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do the trail of a lion; how it crumpled up the Roman Empire on one side, and the Persian on the other, driving Christianity before it on the west and north, and Fire-Worship on the east and south; how it spread over two continents, and how it settled in a third, and how, the tide of invasion carrying it headlong onward through Spain into France, it at one time almost overwhelmed the whole, till Charles the Hammer turned it back upon itself in his fivedays' victory at Tours; how throughout these vast conquests, after a short time, to intolerance succeeded toleration, to ignorance knowledge, to barbarism civilisation; how the indivisible empire, the representative on earth of the Theocracy in heaven, became many empires, with rival Khalifs at Damascus and Bagdad, at Cairo, Cairoan, and Cordova; how horde after horde of barbarians of the great Turkish or Tartar stock were precipitated on the dominions of the faithful, only to be conquered by the faith of those whose arms they overthrew, and were compelled henceforward, by its inherent force, to destroy what they had worshipped, to worship what they had destroyed; how, when the news came that the very birth-place of the Christian faith had fallen into their hands, a nerve was touched,' as Gibbon says, ' of exquisite feeling, and the sensation vibrated to the heart of Europe;' how Christendom itself thus be



came for two hundred years half Mohammedanised, and tried to meet fanaticism by counter-fanaticism— the sword, the Bible, and the Cross, against the scymitar, the Koran, and the Crescent; how, lastly, when the tide of aggression had been checked, it once more burst its barriers, and seating itself on the throne of the Cæsars of the East, threatened more than once the very centre of Christendom, till at length,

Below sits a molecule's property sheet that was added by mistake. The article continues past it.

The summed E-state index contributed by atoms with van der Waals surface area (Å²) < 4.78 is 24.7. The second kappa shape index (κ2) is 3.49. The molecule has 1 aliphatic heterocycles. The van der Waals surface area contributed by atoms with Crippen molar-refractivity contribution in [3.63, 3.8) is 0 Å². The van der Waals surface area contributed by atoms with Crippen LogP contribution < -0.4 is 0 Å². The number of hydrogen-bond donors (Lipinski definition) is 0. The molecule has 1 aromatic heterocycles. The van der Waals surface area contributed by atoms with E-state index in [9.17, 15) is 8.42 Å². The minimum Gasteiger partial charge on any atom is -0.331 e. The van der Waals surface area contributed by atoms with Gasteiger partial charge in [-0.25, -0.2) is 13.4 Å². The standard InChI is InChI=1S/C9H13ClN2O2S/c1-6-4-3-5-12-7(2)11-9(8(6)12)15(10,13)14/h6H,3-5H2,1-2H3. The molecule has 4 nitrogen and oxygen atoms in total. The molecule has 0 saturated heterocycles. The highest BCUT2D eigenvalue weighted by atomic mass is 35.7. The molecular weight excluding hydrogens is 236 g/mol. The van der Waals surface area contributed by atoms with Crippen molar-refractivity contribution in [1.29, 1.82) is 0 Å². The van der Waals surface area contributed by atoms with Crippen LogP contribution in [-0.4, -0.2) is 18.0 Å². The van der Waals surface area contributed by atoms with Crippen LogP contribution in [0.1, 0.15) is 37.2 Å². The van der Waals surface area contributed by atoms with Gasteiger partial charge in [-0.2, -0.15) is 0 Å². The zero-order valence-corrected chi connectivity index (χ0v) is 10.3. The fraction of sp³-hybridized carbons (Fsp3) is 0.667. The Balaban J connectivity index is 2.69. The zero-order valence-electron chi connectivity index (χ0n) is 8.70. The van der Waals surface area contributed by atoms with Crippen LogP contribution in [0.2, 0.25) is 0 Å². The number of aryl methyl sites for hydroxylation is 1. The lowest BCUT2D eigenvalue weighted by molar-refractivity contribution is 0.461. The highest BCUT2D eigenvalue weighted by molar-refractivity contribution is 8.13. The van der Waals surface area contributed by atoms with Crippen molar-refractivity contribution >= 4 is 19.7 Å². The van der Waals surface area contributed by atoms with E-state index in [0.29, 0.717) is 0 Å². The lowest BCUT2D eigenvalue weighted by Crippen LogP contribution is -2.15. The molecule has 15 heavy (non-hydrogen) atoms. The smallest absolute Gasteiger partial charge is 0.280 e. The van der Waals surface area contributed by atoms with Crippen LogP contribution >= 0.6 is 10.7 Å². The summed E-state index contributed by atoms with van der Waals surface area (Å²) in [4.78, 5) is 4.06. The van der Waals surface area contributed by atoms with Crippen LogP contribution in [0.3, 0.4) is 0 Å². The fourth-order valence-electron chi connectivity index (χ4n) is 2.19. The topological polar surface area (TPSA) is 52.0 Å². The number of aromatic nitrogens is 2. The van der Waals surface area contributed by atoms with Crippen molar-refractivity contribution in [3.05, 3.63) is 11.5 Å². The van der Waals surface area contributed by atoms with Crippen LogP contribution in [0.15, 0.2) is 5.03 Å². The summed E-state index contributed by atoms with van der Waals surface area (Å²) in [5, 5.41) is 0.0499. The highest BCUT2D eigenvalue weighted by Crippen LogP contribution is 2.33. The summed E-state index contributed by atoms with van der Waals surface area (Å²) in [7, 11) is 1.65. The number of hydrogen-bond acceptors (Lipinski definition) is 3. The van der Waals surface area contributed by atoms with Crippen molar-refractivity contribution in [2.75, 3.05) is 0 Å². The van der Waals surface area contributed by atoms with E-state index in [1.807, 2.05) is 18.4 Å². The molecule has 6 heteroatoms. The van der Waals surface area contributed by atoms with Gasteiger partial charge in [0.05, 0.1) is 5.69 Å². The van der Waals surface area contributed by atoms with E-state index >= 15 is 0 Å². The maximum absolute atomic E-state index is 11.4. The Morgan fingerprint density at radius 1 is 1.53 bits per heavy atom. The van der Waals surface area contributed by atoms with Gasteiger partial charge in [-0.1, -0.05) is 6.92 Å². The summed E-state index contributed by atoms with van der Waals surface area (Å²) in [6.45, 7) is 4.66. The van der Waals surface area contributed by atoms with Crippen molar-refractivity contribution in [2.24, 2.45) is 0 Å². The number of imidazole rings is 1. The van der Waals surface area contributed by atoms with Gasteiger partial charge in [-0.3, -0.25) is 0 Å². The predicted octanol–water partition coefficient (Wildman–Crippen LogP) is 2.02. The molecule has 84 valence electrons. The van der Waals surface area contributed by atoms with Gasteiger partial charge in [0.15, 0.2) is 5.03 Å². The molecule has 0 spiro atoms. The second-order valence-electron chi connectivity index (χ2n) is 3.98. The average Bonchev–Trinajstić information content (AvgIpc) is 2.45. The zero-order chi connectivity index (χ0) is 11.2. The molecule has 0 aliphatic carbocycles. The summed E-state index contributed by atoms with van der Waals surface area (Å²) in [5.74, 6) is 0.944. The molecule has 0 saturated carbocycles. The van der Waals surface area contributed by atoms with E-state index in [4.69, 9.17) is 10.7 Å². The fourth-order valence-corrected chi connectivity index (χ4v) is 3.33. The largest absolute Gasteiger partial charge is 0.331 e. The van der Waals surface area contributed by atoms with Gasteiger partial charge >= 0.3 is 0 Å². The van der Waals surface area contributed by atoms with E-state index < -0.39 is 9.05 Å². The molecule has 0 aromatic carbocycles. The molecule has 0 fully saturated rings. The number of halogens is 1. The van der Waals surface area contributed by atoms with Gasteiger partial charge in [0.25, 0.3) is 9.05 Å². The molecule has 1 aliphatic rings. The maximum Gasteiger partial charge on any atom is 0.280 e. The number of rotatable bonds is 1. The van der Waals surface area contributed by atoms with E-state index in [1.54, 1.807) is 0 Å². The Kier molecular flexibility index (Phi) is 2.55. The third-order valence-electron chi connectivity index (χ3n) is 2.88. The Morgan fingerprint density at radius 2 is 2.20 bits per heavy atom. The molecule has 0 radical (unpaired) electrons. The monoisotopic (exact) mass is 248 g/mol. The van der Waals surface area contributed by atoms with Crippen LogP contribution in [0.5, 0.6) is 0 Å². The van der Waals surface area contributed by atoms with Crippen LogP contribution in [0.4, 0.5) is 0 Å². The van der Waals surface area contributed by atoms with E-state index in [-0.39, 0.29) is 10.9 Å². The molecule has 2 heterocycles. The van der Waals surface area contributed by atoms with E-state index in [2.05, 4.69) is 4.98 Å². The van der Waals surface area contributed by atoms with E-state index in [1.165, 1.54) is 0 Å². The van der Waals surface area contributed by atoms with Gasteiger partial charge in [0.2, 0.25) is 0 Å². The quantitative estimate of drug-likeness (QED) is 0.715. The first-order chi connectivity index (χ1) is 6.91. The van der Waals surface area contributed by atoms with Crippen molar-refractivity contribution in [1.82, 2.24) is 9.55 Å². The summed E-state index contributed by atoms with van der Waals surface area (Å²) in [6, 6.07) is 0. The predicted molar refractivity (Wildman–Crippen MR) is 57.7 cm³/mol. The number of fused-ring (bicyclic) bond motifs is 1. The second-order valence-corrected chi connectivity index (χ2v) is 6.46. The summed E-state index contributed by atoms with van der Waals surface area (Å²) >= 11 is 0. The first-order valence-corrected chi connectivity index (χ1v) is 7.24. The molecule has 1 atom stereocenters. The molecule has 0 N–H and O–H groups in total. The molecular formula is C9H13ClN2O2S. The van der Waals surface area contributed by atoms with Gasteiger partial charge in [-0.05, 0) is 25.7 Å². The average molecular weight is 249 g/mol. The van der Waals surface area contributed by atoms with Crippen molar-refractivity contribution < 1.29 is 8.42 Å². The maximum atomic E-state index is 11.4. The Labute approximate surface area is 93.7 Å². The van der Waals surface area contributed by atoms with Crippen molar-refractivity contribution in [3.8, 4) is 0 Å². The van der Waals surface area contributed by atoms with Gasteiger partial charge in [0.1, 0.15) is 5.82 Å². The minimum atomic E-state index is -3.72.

'The Moslem faith, though flickering like a torch

In a night struggle on the shores of Spain,

Glared, a broad column of advancing flame,

Along the Danube and the Illyrian shore

Far into Italy, where eager monks

Who watch in dreams, and dream the while they watch,
Saw Christ grow paler in the baleful light,

Crying again the cry of the forsaken.'

-all this is matter of history, at which I can only glance.

And what is the position of Islam now?

It numbers at this day more than one hundred millions, probably one hundred and fifty millions, of believers as sincere, as devout, as true to their creed as are the believers in any creed whatever. It still has its grip on two continents, and a foothold, even if a precarious foothold, in a third. It extends from Morocco to the Malay peninsula, from Zanzibar to the Kirghis horde. It embraces within its ample circumference two extensive empires, one Sunni, the other Shiah, the first of which, though it has often